How much does Disability Pay?

If an individual is approved to receive disability benefits, how much they will receive in disability pay will depend on several factors. The first and primary consideration is which program the person has been approved to receive disability benefits in.

For those who are unaware, the social security administration has two separate disability programs, SSD disability (title II benefits) and SSI disability, or title 16 benefits.

Disability claims taken in either program are processed in exactly the same manner, meaning that the medical evaluation process is identical regardless of whether a claim is taken in the Social Security Disability program or the SSI disability program. The process involves obtaining the claimant's medical records and using them to determine if the individual has the capability to engage in substantial and gainful work activity.

What is very different between the two programs, however, is what a person may receive. This is due to the funding mechanisms of each program. SSD, or Social Security Disability, is a program based on insured status and having gained work credits as a result of work activity. To be eligible for Social Security Disability, a person must have "paid into the system" via fica taxes that are either deducted from a paycheck or paid directly by a self-employed individual.

Because Social Security Disability is based on what a person has paid in taxes over the course of their working years, the amount that they receive on a social security retirement check or on a Social Security Disability check will be based on this. And it is for this reason that most recipient's checks will be for different amounts.

So an individual who has typically earned $30,000 per year will receive a larger benefit amount (at retirement or in the event that they become disabled) than a person who has typically earned $20,000 per year. And, of course, a person who has typically earned $40-50,000 per year will receive even more in monthly retirement or disability benefits.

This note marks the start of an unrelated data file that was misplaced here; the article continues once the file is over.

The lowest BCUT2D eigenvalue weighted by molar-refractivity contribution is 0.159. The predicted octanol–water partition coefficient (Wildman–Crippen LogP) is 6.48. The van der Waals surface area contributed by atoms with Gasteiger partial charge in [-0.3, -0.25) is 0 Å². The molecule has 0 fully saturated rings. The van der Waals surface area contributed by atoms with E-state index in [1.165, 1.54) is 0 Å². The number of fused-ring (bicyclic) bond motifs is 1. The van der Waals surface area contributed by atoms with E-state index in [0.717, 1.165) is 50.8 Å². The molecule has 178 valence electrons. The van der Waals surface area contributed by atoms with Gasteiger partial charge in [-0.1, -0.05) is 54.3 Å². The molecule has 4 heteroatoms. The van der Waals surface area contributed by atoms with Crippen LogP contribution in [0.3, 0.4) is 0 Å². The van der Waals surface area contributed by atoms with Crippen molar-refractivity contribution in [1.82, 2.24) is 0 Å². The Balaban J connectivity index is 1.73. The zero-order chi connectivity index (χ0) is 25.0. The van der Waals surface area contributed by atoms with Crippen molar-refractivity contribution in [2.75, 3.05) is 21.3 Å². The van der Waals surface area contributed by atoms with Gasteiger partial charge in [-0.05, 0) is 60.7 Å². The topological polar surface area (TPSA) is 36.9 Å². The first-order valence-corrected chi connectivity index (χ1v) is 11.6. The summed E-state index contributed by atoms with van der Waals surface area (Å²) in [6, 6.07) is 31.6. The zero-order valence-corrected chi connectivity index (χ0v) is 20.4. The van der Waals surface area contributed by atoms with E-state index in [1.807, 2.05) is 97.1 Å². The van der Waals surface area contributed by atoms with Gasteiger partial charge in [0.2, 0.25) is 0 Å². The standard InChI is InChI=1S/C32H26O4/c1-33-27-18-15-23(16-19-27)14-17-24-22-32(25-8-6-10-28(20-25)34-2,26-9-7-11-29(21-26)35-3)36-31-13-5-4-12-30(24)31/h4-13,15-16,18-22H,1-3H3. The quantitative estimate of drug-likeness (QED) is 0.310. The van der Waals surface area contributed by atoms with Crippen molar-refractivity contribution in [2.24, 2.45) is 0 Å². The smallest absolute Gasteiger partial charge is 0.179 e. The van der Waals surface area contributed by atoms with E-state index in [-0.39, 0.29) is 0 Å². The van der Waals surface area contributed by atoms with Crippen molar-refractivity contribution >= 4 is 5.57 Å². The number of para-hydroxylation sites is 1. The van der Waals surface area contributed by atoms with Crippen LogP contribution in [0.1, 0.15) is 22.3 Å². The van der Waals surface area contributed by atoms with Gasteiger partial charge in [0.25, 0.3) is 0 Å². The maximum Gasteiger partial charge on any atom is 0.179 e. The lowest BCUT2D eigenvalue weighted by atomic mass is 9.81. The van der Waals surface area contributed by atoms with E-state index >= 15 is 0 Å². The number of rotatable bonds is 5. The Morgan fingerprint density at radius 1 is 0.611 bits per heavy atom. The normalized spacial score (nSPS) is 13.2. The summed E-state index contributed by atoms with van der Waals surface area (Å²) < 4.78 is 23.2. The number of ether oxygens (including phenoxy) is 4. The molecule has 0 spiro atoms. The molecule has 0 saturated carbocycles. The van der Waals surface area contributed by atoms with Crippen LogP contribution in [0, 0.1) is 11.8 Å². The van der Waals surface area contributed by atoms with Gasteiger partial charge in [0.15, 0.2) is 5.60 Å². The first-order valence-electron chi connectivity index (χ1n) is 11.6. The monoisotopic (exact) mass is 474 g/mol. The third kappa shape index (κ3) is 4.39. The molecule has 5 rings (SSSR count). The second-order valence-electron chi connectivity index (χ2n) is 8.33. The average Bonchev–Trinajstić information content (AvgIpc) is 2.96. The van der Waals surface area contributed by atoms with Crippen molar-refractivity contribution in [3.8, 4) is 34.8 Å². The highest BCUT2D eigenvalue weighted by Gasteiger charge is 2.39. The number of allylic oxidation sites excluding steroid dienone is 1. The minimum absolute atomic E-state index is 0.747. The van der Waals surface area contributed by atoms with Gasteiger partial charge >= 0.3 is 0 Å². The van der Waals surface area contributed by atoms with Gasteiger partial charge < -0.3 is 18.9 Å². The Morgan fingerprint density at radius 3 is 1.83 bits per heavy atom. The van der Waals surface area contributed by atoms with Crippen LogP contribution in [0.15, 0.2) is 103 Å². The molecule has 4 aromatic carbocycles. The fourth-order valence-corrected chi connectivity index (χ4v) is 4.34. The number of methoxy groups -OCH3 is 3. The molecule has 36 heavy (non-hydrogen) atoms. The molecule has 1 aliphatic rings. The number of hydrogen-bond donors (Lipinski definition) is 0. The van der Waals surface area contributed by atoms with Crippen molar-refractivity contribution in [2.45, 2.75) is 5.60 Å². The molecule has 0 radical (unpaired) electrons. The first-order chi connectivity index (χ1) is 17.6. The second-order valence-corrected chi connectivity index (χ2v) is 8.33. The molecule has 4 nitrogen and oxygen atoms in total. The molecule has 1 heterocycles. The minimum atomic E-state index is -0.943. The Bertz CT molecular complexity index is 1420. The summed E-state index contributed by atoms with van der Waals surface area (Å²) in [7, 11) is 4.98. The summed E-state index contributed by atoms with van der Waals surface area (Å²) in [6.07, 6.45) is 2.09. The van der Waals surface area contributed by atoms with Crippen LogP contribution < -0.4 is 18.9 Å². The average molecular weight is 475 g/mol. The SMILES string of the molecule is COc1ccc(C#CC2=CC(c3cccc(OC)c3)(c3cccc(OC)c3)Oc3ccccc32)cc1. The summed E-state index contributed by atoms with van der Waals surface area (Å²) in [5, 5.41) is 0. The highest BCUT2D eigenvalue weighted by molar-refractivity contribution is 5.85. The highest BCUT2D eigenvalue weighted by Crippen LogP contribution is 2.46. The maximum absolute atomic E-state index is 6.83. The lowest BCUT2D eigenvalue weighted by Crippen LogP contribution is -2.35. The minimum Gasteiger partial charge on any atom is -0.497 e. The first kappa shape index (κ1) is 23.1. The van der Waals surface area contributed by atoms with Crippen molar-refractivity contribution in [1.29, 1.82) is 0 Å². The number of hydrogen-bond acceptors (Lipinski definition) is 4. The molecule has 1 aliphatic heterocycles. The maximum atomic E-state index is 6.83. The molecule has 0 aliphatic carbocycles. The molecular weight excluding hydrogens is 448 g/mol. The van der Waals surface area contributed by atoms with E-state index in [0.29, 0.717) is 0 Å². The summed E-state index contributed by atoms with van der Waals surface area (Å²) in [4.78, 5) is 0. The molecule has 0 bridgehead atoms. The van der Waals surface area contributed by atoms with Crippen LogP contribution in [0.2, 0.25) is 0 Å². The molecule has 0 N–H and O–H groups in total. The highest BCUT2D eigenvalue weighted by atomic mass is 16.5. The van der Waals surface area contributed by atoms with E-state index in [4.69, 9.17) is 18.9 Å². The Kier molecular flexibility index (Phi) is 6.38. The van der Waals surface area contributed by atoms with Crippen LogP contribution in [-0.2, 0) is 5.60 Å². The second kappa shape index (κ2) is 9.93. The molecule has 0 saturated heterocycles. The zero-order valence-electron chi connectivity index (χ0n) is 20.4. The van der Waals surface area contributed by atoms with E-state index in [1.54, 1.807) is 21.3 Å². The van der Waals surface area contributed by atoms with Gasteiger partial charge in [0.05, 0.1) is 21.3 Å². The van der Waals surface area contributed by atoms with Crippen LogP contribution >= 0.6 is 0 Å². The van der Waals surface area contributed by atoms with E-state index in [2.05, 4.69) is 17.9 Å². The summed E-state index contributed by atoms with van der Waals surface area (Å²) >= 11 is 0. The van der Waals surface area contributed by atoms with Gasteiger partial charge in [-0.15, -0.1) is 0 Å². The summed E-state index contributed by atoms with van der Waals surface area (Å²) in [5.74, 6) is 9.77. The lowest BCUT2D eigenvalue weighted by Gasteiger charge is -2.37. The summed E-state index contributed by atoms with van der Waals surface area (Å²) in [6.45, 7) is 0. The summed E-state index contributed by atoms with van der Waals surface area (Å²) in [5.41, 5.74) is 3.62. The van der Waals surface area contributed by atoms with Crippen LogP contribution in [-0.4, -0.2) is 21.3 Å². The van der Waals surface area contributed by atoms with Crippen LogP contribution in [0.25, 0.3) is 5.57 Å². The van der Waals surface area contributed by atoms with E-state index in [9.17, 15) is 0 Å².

SSI is quite different from SSD. SSI is basically set up to provide retirement or disability benefits to:

A) Individuals who are not insured to receive Social Security Disability (such as stay-at-home spouses and minor-age children),

B) Individual who were once insured for SSD but have lost their insured status because they have not worked for a long time (one example would be where an individual returned to school for a number of years),


C) Individuals who are insured to receive SSD benefits but would only receive a fairly small monthly check; in this last instance, a person might actually receive what is known as a concurrent benefit, meaning they would receive benefits in both programs.

For more on this topic: Who is eligible for SSI?

SSI is basically a need based program and because it is the amount a person may receive is pre-defined. For 2019, the maximum amount that a person may receive for SSI disability is $771 per month. Keep in mind, however, that the SSI amount a person receives may be reduced if the individual has earned income. It may also be reduced due to family income.

For instance, if a minor-age child receives SSI, the check may be reduced if one or both of the parents have income. Likewise, the SSI benefits of an adult may be reduced if he or she is married and the spouse has income.

Of additional interest: How long can you receive SSI or Social Security Disability benefits?

About the Author: Tim Moore is a former Social Security Disability Examiner in North Carolina, has been interviewed by the NY Times and the LA Times on the disability system, and is an Accredited Disability Representative (ADR) in North Carolina. For assistance on a disability application or Appeal in NC, click here.

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